Thursday, August 23, 2007 12:00 AM bart

Visual Basic 9.0 Feature Focus - Implicitly Typed Local Variables

Welcome to my first post of the Visual Basic 9.0 Feature Focus blog series. In this post, we'll cover Implicitly Typed Local Variables, a feature also known as Local Variable Type Inference in the C# 3.0 world. So, what's it? Consider the following fragment in VB 8.0:

Dim i As Integer = 123
Dim s As String = "Bart"
Dim d As Dictionary(Of String, List(Of Integer)) = New Dictionary(Of String, List(Of Integer))

As you can see, there's quite some verbosity in the code fragment above. Why do we have to tell the compiler i is an integer if the right-hand side of the expression does the same (123 is an integer after all). Similar remarks hold true for the string s and especially for the (complex) Dictionary in the last line of code. Right, that last line could be abbreviated to

Dim d As New Dictionary(Of String, List(Of Integer))

But still, the verbosity is there for the other cases. What if you could write the following instead?

Dim i = 123
Dim s = "Bart"
Dim d = New Dictionary(Of String, List(Of Integer))

To show that you don't use any of the type information, take a look at the IntelliSense for say s:

image

That looks pretty much like the IntelliSense for a String variable, isn't it? That's because s is still known to be a string by the compiler, you don't lose any of the type information: the type of the local variable is inferred. Visual Basic 9.0 has one thing more than the C# 3.0 feature counterpart, which is an option to enable/disable this type inference mechanism: Option Infer.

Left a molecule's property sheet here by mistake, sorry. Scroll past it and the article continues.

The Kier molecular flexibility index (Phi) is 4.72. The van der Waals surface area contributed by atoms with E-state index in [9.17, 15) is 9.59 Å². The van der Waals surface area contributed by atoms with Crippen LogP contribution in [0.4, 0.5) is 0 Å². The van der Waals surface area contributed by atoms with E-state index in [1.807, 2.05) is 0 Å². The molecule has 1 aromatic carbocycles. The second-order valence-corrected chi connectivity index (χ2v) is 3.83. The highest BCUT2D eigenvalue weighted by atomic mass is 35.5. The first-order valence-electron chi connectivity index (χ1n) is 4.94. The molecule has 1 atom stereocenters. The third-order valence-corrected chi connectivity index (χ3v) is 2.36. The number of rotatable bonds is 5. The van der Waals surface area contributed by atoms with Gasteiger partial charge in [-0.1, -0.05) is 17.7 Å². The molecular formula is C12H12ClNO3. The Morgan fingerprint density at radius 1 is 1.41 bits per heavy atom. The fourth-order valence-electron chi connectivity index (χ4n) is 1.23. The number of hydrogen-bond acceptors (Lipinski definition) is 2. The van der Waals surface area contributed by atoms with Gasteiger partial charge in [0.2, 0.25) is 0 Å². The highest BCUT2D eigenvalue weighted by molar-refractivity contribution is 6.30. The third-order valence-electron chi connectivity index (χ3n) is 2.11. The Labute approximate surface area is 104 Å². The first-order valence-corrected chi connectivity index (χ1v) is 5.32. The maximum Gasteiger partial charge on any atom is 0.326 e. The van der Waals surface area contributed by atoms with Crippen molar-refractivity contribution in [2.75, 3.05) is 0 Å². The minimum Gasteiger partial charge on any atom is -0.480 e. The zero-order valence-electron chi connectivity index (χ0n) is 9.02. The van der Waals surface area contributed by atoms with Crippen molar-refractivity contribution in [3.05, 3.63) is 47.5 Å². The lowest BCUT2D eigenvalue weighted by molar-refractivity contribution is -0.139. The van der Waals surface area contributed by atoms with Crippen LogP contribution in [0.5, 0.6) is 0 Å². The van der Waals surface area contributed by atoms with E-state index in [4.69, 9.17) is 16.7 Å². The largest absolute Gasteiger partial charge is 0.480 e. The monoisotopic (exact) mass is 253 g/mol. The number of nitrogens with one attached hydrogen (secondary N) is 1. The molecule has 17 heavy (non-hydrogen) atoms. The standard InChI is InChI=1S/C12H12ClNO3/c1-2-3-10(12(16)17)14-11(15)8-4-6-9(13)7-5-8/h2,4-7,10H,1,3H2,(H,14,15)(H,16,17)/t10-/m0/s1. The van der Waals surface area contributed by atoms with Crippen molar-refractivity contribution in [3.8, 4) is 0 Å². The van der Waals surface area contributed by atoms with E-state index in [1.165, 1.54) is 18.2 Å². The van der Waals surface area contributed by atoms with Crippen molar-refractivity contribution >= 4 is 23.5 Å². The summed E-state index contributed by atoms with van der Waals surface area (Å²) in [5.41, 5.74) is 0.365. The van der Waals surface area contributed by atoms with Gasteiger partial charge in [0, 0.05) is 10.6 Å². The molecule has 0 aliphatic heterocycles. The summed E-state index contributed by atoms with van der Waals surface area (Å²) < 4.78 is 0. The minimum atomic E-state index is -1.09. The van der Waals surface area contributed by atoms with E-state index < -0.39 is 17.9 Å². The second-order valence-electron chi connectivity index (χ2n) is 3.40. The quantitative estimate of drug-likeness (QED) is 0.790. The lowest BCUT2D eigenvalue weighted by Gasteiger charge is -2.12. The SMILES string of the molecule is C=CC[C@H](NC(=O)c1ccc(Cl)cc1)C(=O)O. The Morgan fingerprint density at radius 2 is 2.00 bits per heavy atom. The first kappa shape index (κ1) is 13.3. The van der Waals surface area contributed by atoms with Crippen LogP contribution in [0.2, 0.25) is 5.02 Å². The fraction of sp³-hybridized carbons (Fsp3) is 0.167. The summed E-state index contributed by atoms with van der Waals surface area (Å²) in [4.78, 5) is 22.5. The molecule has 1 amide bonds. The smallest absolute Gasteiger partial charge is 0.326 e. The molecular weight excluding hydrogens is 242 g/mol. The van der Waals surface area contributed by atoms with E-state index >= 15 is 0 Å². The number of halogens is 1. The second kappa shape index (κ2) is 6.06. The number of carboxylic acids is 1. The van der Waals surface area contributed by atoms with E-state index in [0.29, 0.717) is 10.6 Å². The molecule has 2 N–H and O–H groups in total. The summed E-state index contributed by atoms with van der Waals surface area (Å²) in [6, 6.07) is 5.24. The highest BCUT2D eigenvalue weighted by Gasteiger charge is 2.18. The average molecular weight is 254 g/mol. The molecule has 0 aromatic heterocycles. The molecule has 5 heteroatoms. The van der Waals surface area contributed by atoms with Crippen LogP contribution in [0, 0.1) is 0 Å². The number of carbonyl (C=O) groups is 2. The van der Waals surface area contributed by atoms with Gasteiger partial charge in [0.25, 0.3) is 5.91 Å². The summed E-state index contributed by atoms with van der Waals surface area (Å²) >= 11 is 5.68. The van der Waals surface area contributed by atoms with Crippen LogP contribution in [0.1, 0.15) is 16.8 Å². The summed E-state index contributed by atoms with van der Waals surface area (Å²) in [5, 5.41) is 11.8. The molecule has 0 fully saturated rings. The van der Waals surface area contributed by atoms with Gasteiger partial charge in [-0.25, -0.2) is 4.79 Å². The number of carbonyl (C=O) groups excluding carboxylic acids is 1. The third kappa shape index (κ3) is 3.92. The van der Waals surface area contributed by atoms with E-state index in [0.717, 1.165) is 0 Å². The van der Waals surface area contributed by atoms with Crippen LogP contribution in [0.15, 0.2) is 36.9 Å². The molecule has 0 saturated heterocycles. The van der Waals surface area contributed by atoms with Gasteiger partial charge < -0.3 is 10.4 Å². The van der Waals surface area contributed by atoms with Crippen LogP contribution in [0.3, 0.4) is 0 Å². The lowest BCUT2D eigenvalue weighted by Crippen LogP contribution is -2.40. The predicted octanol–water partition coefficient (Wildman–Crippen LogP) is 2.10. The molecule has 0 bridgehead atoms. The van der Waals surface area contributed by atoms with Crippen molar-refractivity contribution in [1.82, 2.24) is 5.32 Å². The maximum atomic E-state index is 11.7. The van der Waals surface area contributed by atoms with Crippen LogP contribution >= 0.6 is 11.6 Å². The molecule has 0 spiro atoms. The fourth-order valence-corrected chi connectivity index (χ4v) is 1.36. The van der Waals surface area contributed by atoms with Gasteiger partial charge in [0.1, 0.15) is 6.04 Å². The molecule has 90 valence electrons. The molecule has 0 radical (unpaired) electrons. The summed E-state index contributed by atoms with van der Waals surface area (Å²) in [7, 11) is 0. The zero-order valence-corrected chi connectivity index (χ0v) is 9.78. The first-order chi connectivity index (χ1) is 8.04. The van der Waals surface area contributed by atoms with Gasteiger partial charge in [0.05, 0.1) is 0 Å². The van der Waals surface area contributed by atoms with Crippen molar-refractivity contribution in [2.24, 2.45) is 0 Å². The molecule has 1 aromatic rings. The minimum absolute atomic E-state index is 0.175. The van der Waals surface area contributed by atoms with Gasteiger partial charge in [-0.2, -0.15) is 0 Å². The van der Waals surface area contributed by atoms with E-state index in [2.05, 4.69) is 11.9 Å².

image

For new projects, this option will be on by default. You can also set this option application-wide through the project properties Compile tab:

image

If you put Option Infer to Off, you'll get the following result:

image

The objects look as if they are typed at System.Object, but in reality you're switching to late binding right now:

image

If you want to keep Option Infer On but you'd like to have a variable to be late bound for some reason, you can use the following:

image

That is, declare the variable As Object. Needless to say so, late binding will only work if Option Strict is set to Off.

You might wonder whether this feature is so important. The answer is that Implicitly Typed Local Variables are optional in most cases, but in one scenario the use of it is mandatory: when you're using anonymous types, a feature I'll blog about later on in this series.

Happy coding!

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